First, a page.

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Medical and Clinical Laboratory Technicians

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Medical and Clinical Laboratory Technicians Overview

Excellent job opportunities are projected for medical and clinical laboratory technicians. Usually these workers have an associate degree or a certificate from a clinical/medical lab technician program. Employment will grow rapidly in a variety of settings, but most medical and clinical laboratory technicians will work in hospitals.

Nature of the Work for Medical and Clinical Laboratory Technicians

Medical and Clinical Laboratory Technicians

Medical and clinical laboratory technicians perform most of the clinical laboratory tests that help to detect, diagnose and treat diseases.

They are responsible for examining and analyzing cells and body fluids. Medical and clinical laboratory technicians must look for microorganisms such as bacteria or parasites, test for drug levels in blood, match blood for transfusions and analyze the chemical content of fluids.

Because the use of computer technology and automation has taken over the field, medical and clinical laboratory technicians now are less hands-on and more analytical. Education and experience typically determines how complex the tests performed and the amount of responsibility medical and clinical laboratory technicians are given.

Compared to related career medical and clinical laboratory technologists, medical and clinical laboratory technicians do fewer laboratory procedures and complex tests. They often perform manual tests following detailed instructions, prepare specimens or operate automated analyzers. Typically medical and clinical laboratory technicians work under the supervision of lab managers or medical and clinical laboratory technologists. They also may work in a many areas of the clinical laboratory or choose to specialize in one area.

Proper methods of sterilization and infection control must be followed and medical and clinical laboratory technicians are trained to work with infectious specimens. When safety is followed, few hazards exist on the job. Masks, gloves and goggles are often worn for protection.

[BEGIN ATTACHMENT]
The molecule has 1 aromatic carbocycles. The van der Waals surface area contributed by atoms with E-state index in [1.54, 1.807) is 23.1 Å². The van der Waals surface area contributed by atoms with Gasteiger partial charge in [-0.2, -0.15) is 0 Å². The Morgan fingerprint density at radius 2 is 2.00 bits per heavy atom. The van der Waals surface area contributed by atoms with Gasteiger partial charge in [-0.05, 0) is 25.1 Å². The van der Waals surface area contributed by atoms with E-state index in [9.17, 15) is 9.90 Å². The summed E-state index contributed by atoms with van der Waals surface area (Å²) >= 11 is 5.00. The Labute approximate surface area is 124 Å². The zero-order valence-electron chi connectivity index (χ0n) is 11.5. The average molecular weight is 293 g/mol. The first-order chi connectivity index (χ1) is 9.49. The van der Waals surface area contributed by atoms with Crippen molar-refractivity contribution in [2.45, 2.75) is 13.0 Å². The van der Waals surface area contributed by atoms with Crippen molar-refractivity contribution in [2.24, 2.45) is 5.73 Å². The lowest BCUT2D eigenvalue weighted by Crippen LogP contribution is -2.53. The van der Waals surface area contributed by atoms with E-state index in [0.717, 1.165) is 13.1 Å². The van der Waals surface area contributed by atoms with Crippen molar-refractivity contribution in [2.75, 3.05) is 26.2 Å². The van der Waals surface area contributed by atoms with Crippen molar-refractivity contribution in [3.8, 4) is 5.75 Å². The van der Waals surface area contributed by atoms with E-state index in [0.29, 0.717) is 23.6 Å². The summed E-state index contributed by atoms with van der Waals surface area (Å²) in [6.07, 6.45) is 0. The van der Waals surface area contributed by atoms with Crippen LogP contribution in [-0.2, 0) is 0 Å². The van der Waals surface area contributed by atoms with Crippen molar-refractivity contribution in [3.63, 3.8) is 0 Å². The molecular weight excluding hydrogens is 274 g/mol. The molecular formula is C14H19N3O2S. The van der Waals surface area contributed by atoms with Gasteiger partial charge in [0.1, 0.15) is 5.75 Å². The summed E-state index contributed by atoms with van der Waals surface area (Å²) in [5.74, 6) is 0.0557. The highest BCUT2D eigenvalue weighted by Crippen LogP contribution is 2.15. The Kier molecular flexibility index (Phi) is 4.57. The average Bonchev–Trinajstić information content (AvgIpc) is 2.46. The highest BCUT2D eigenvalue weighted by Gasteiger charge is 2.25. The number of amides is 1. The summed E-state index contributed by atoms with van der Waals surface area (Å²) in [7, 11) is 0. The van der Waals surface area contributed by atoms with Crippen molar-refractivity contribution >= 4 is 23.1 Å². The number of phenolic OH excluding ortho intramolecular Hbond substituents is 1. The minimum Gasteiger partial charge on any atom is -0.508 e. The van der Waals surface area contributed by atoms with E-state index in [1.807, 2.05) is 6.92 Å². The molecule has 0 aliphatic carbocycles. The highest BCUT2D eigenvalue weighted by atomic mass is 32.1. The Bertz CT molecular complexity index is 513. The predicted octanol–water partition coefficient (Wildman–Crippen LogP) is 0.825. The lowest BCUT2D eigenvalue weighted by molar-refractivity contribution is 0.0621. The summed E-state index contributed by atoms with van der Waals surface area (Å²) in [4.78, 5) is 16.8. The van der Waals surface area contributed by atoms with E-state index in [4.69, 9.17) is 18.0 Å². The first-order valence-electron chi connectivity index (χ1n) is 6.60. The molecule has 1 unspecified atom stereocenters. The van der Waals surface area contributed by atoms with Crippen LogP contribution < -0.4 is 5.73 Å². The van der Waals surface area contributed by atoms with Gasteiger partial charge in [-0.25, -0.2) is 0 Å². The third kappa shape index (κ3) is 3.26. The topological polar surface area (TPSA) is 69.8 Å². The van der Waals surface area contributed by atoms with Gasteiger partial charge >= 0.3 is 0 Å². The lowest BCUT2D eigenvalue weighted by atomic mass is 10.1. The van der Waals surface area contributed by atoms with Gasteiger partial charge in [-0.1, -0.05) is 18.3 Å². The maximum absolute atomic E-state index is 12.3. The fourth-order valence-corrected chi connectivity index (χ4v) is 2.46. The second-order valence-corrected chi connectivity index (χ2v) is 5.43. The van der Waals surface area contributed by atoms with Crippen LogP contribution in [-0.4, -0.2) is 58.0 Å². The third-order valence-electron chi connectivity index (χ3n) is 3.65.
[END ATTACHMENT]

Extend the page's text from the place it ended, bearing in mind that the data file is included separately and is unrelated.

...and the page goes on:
Working conditions vary by specific job. Many medical and clinical laboratory technicians spend a large portion of the day on their feet and some may be exposed to strong smelling specimens, reagents or solutions in the lab.

Employment setting and size of workplace often determine the hours of medical and clinical laboratory technicians. Large hospitals need staff around the clock and most medical and clinical laboratory technicians work during the day, evening or night shift with some weekend and holiday hours. In small facilities they may work on rotating shifts or they may have to be on call in case of emergency on nights or weekends.

Training, Other Qualifications and Advancement for Medical and Clinical Laboratory Technicians

Recommended Education Level

While a few medical and clinical laboratory technicians learn the skills on the job, most have either an associates degree from a career college or technical school or a professional certificate.

Some states require licensure or registration of medical and clinical laboratory technicians. Requirements vary from state to state, so it’s best to check with local departments of health or boards of occupational licensing.

Many employers prefer to hire medical and clinical laboratory technicians who are certified by an organization such as the National Credentialing Agency for Laboratory Personnel or the Board of Registry of the American Association of Bioanalysts.

Employers also look for medical and clinical laboratory technicians that work under pressure and those that have good analytical skills. They must also pay close attention to detail as small changes in readouts or substances can make a crucial difference in a diagnosis. Normal color vision and manual dexterity are also incredibly desirable. Because more work is automated, computer skills are also a major plus.